In order to change that, we sensitive people need to start owning the term and saying it proudly. It’s okay to tell your boss, “I’m sensitive to my environment, so I do my best work when I have uninterrupted quiet periods to focus. What’s a good time for me to schedule those?”
You can use similar language if you have a sensitive child. Try telling their teacher, “So-and-so is a sensitive kid, and that’s something we’re trying to encourage.” That really changes the conversation. The teacher might ask questions, and you can explain that sensitive kids given support and encouragement actually outperform other kids academically. In fact, that’s true of sensitive adults, too—with a supportive environment, they tend to be top performers.
The key is to show that link. Sensitive people can offer these gifts because of their sensitivity, not in spite of it. And the world wants what sensitive people have to offer—creativity, compassion, and the ability to make connections that other people miss. The more we can talk about sensitivity in that way, in connection to its gifts, the more we will normalize it.
Caprino: You have shared that empathy and sensitivity are different. Can you share how? And empathy is often seen as a vulnerability. How can highly sensitive people transform empathy into a gift rather than a perceived weakness?
Sólo: Empathy is the ability to sense other people’s emotions and, to some extent, mirror them. If someone is sad, and you feel sad for them, that’s empathy.
Sensitive people report having higher levels of empathy than other people, and that’s borne out by brain studies. One 2021 study went so far as to show participants pictures of their own loved ones looking happy or sad, as well as strangers. Over and over, the highly sensitive people had a stronger empathy response than average people, even toward strangers. In other words, highly sensitive people are wired to care.
The problem is that high empathy isn’t always easy to live with. Many sensitive people find themselves “absorbing” the emotions of others and carrying a lot of stress because of the stress of people around them—again, even from strangers. But some have the opposite experience. They are able to respond positively and helpfully to other people’s difficult emotions, without sacrificing their own wellbeing. My co-author Jenn Granneman and I found that the difference comes down to one thing: compassion.
If empathy means mirroring someone’s emotions, compassion means responding with warmth and caring. One compassion expert put it this way: if a baby is crying, it doesn’t help to cry right back. Instead, you need to figure out whether they need a burping or a bottle or something else. That desire to act and help is what we call compassion.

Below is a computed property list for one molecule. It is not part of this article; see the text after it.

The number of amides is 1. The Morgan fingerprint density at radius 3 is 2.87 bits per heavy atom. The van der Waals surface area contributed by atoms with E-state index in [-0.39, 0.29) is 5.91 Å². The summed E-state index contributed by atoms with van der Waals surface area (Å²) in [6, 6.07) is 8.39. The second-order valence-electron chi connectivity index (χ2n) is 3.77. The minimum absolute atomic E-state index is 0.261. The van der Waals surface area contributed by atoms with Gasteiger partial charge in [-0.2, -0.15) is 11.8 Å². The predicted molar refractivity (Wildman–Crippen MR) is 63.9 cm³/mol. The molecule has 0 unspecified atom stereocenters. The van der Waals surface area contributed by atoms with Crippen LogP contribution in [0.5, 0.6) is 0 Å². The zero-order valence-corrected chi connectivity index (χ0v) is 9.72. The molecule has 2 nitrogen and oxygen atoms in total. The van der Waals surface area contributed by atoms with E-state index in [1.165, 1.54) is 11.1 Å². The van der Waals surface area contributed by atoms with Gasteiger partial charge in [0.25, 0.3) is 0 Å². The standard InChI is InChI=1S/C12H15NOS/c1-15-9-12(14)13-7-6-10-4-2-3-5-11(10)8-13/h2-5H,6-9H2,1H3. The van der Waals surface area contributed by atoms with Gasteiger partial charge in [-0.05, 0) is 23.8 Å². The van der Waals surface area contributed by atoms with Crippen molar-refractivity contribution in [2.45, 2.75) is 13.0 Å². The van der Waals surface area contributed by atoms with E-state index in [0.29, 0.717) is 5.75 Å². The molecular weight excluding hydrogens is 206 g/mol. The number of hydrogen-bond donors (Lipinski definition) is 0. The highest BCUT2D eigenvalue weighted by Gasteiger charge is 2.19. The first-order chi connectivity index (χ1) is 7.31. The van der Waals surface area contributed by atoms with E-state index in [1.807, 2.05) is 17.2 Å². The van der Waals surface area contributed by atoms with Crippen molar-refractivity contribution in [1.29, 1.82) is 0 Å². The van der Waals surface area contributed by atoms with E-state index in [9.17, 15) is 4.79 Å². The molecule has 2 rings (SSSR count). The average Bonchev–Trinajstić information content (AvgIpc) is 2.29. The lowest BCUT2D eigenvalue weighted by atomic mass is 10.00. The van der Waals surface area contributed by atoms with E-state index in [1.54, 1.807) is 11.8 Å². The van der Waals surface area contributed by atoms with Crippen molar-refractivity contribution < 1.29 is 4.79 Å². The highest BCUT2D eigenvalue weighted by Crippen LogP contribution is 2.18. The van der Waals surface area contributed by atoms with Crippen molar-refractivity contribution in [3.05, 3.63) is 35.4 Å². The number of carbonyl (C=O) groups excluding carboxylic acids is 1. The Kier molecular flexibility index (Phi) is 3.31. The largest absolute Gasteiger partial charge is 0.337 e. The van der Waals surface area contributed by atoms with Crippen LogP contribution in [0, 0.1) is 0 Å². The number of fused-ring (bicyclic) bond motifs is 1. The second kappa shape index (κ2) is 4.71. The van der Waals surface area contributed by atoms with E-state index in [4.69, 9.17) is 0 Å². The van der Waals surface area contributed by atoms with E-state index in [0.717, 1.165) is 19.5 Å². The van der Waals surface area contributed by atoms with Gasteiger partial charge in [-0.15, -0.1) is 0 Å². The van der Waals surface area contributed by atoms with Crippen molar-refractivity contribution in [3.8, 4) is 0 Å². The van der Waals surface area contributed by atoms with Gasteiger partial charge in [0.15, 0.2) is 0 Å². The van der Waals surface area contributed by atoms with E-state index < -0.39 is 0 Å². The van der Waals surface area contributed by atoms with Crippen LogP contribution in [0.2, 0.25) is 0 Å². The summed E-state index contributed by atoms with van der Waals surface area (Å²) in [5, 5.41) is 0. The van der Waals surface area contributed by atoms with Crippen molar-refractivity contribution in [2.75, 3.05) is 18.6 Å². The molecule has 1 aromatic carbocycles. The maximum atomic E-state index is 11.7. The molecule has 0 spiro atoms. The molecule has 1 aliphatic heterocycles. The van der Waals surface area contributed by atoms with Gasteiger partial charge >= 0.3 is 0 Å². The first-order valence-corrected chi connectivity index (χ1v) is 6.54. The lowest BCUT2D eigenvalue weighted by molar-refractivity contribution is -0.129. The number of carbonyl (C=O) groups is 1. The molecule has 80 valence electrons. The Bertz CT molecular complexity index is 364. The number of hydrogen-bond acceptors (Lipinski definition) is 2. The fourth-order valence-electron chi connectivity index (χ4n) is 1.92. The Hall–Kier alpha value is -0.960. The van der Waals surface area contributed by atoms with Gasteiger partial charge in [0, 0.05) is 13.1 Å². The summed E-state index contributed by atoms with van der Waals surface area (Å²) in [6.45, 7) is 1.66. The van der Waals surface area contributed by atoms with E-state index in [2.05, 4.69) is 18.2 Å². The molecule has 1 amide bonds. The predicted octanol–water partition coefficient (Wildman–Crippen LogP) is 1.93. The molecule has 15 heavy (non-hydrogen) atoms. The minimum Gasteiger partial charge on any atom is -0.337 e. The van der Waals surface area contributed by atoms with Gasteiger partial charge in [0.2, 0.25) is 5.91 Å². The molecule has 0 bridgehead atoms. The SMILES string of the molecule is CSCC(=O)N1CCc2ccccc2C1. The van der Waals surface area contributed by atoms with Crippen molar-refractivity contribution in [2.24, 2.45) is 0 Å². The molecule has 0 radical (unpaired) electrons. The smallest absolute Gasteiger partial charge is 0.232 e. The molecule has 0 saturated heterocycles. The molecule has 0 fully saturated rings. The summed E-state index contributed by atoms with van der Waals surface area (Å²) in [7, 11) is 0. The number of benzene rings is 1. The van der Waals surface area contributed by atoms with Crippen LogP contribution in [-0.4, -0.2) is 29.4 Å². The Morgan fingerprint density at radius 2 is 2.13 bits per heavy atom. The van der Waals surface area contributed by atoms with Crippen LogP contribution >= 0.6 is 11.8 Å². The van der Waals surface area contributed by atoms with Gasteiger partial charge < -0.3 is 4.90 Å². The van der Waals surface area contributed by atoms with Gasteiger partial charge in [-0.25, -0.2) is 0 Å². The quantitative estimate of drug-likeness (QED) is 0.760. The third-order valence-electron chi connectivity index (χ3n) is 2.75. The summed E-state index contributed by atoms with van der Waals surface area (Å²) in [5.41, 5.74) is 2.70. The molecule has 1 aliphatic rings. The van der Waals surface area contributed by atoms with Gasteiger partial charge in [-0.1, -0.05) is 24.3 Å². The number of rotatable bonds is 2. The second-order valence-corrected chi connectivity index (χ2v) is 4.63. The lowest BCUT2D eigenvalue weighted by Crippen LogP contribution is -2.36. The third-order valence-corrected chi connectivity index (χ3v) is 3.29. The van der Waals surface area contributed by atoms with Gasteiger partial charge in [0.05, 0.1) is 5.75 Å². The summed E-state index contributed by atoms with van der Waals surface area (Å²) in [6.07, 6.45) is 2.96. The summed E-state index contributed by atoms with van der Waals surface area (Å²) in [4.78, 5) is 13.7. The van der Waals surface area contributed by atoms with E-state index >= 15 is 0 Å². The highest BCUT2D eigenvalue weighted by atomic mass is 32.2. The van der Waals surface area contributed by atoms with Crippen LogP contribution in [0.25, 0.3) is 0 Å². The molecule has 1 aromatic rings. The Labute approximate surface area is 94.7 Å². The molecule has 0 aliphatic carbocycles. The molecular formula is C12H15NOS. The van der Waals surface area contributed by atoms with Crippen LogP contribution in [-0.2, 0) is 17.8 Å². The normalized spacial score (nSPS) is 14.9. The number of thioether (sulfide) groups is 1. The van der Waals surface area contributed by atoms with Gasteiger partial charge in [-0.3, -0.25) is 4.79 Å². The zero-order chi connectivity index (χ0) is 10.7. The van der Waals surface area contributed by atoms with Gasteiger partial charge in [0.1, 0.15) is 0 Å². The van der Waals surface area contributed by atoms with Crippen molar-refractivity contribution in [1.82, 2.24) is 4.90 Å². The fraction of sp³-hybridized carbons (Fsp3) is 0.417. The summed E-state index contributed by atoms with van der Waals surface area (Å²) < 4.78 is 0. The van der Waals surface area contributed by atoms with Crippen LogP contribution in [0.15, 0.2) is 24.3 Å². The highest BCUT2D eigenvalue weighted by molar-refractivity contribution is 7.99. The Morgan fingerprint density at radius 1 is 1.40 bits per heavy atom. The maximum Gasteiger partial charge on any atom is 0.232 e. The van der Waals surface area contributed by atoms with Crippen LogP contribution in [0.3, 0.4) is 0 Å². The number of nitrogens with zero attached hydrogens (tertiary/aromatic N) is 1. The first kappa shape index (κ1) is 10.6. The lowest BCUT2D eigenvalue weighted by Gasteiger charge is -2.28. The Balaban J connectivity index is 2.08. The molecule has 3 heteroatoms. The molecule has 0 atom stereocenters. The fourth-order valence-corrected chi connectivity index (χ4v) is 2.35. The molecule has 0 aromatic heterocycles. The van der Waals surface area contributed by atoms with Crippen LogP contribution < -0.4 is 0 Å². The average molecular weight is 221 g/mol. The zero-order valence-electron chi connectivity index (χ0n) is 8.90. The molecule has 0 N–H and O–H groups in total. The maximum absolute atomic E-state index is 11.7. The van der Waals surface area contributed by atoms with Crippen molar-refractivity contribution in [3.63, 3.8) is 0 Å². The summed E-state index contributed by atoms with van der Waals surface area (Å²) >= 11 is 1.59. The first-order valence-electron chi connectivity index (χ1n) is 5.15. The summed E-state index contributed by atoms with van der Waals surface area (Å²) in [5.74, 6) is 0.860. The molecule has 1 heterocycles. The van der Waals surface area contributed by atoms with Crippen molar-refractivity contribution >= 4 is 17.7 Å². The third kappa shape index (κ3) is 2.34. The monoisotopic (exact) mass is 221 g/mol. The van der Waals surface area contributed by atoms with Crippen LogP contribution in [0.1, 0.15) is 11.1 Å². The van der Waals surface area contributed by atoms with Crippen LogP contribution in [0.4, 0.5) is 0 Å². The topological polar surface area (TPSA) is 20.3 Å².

When empathy is harnessed to compassion, it becomes a world-changing force. In many ways this is how our species has survived, by helping each other. Even Charles Darwin didn’t agree with the way people interpreted “survival of the fittest,” and believed that survival of the kindest is what really helps species get ahead.
Caprino: How is sensitivity a powerful advantage that can ultimately help people survive in a variety of environments?
Sólo: If being sensitive wasn’t a survival advantage, we wouldn’t see 30% of people testing as highly sensitive today. Our sensitivity is one of the traits that brought us to where we are.
That’s easy to understand in the Ice Age. Sensitive people are wired to notice things that other people miss—whether that be a lurking predator, a change in the wind, or the barely perceptible tracks of a tasty rabbit. When I think of sensitive people in prehistory, I picture the person watching the ocean and figuring out the cycle of the tides, rather than just jumping in and hoping for the best.
Today, being sensitive is a superpower for a different reason: our entire economy is built on the things that sensitive people do best. Creativity is more valued than ever, technological advancement is the backbone of growth, and there is an urgent need for nurses, doctors, childcare workers, and caretakers. There has never been a better time to be a creative deep-thinker with a high level of empathy.
That doesn’t mean all sensitive people have to be AI engineers or work in the ICU. In fact, I think those industries are going to miss out on a lot of the best talent they could recruit unless they can start to offer an environment that works for sensitive people. But I do want every sensitive person to know that the world wants more of what you have to offer. Not only are you not weak, fragile, or “too” sensitive—not only are you normal. You have an advantage.
Caprino: Any last words to help highly sensitive people—and those who work and live with them—thrive in a higher way in life and work?
Sólo: Sensitive people are built to thrive and actually outperform others, if they have a healthy, supportive environment. So the single most important thing you can do as a sensitive person is to take control of your environment. The way you do that is by eliminating the people in your life who bring you down, spending more time with the people who understand and encourage you, giving yourself downtime each day, and seeking out programs that will help you develop yourself further—whether that’s a class, a coach, therapy, or finding a mentor. Do that, and you will see yourself rocket forward and start to achieve your goals.
For the friend or loved one of a sensitive person: accept them. Think about their strengths and remember that these strengths come from their sensitivity. And maybe consider the phrase, “I like how sensitive you are, because…” It might be the first time they’ve ever heard it.
For more information, visit Sensitive: The Hidden Power of the Highly Sensitive Person in a Loud, Fast, Too-Much World.